Since the time of Ancient Rome, caviar has been served on aristocrats’ dinner table as a delicacy. But as the wild resource dwindled drastically, sturgeons were listed as endangered species all over the world. For a while, caviar was hard to found even on the highest level French banquet. Answering the quest of food lovers and the call from the market, Kaluga Queen was born. On one hand, we aim at the ecological preserving of sturgeons; on the other hand, we aim to keep the tradition alive by supplying this delicacy food to caviar lovers.


As its economy took off, a group of caviar lovers have been cultivated in China. Bring the caviar culture to China, combine it with Chinese cuisine has become a mission of Kaluga Queen.  It is our goal that high end food lovers in China can enjoy this rare delicacy just like their peers abroad.


An introduction to caviar

  As a signature food on wealthy families’ dinner table, caviar is often found on the stages of Shakespearian plays, on the upper society banquets in the novels by Balzac and Tolstoy. In fact, just as foie gras, saffron, and black truffle, caviar remained highly valuable even today, and has become a synonym for top gourmet in western cuisine.
Caviar is usually graded into several classes based on its aspects. The highest class is caviar made of Beluga roes. The higher the grade, the firmer the roes, and the clearer the color. Caviar with the best aspect usually glows with a hint of gold, that’s why it’s also known as “black gold“.

The earliest record of eating caviar dates back to over two thousand years ago by the Persians. The tradition was soon introduced to the European continent, and by the time of Aristotle of Ancient Greece caviar has already become a nickname for gourmet food. After the expedition army of Ancient Rome took Gaul, caviar was introduced into France by the chefs of Athens together with the rest of luxurious cuisine of Ancient Rome, bringing about the French caviar cuisine which swept all over the world since.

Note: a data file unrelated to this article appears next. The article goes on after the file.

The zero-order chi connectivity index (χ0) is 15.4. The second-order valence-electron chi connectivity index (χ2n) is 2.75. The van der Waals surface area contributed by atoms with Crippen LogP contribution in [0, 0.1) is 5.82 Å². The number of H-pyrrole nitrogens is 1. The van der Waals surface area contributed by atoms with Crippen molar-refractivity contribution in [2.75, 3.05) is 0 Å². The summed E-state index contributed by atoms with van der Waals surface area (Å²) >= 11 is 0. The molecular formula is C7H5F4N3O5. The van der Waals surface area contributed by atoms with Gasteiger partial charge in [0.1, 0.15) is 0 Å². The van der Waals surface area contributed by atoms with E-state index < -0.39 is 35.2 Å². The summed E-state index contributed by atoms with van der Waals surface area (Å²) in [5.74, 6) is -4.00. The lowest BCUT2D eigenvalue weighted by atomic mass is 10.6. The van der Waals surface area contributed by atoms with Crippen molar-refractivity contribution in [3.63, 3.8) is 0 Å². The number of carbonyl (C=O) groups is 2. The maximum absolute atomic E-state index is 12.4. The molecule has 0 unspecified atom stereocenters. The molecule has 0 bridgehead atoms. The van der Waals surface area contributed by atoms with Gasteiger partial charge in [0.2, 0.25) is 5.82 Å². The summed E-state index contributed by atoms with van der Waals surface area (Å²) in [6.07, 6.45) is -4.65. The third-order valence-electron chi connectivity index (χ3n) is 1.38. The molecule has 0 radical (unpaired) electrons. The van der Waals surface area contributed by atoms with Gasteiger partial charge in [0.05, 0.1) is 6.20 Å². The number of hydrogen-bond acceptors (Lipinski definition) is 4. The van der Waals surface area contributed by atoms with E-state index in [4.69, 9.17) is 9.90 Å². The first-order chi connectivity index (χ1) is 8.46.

18 amino acids are found in sturgeon caviar, among which glutamic acid and aspartic acid are most plentiful. Glutamic acid is an important amino acid in brain metabolism and takes part in compositions of many substances of physiological functionality. Caviar also contains abundant lysine, which is the number one limiting amino acid in human milk, and raises protein exploitation efficiency in human bodies. Amino acids account for 51.179% of dry substance of caviar.
   There are 6 saturated fatty acids, 6 monounsaturated fatty acids and 10 multi-unsaturated fatty acids in caviar. For example, DHA is an important substance for brain development; EPA is a necessary nutrition element that can’t be produced by the human body; and DPA is a main component of brain tissue and neural cells that also boosts the immune system.
  The total content of EPA+DHA+DPA in caviar is 17.817%. The cholesterol content in sturgeon caviar is only 157mg/100g, 2/3 less than that of eggs (500mg/100g).
  Beauty magician for women
Caviar contains microelements, amino acids, and fatty acids necessary for skin health. Angelina Jolie not only uses caviar face cream, but also uses sturgeon roes for body care. Madonna uses champagne soaked caviar as face mask: because the protein in caviar revitalizes the skin, champagne relaxes blood vessels, and salt reduces puffiness and removes ceratine.
  Energy booster for men
It was said that the ancient European royal families worshipped caviar as a magical food. The glowing firm caviar roes contain plentiful minerals, DHA, etc. and very little cholesterol, and thus is very beneficial to health. Caviar is especially good for men because it helps the body to regain energy.